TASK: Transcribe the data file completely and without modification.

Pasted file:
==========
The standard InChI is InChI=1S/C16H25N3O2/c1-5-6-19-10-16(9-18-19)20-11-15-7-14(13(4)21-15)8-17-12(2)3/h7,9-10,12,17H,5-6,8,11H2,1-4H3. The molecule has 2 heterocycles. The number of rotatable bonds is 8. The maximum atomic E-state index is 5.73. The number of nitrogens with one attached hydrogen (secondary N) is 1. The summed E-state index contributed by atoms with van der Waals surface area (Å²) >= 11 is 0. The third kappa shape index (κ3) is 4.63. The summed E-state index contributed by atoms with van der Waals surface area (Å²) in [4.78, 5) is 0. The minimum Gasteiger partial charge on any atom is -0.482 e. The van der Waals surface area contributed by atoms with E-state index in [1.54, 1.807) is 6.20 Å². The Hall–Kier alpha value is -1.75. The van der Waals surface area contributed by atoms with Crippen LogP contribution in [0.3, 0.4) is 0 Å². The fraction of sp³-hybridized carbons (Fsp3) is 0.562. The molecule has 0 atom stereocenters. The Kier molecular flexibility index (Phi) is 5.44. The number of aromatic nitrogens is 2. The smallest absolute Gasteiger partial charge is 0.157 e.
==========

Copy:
The standard InChI is InChI=1S/C16H25N3O2/c1-5-6-19-10-16(9-18-19)20-11-15-7-14(13(4)21-15)8-17-12(2)3/h7,9-10,12,17H,5-6,8,11H2,1-4H3. The molecule has 2 heterocycles. The number of rotatable bonds is 8. The maximum atomic E-state index is 5.73. The number of nitrogens with one attached hydrogen (secondary N) is 1. The summed E-state index contributed by atoms with van der Waals surface area (Å²) >= 11 is 0. The third kappa shape index (κ3) is 4.63. The summed E-state index contributed by atoms with van der Waals surface area (Å²) in [4.78, 5) is 0. The minimum Gasteiger partial charge on any atom is -0.482 e. The van der Waals surface area contributed by atoms with E-state index in [1.54, 1.807) is 6.20 Å². The Hall–Kier alpha value is -1.75. The van der Waals surface area contributed by atoms with Crippen LogP contribution in [0.3, 0.4) is 0 Å². The fraction of sp³-hybridized carbons (Fsp3) is 0.562. The molecule has 0 atom stereocenters. The Kier molecular flexibility index (Phi) is 5.44. The number of aromatic nitrogens is 2. The smallest absolute Gasteiger partial charge is 0.157 e.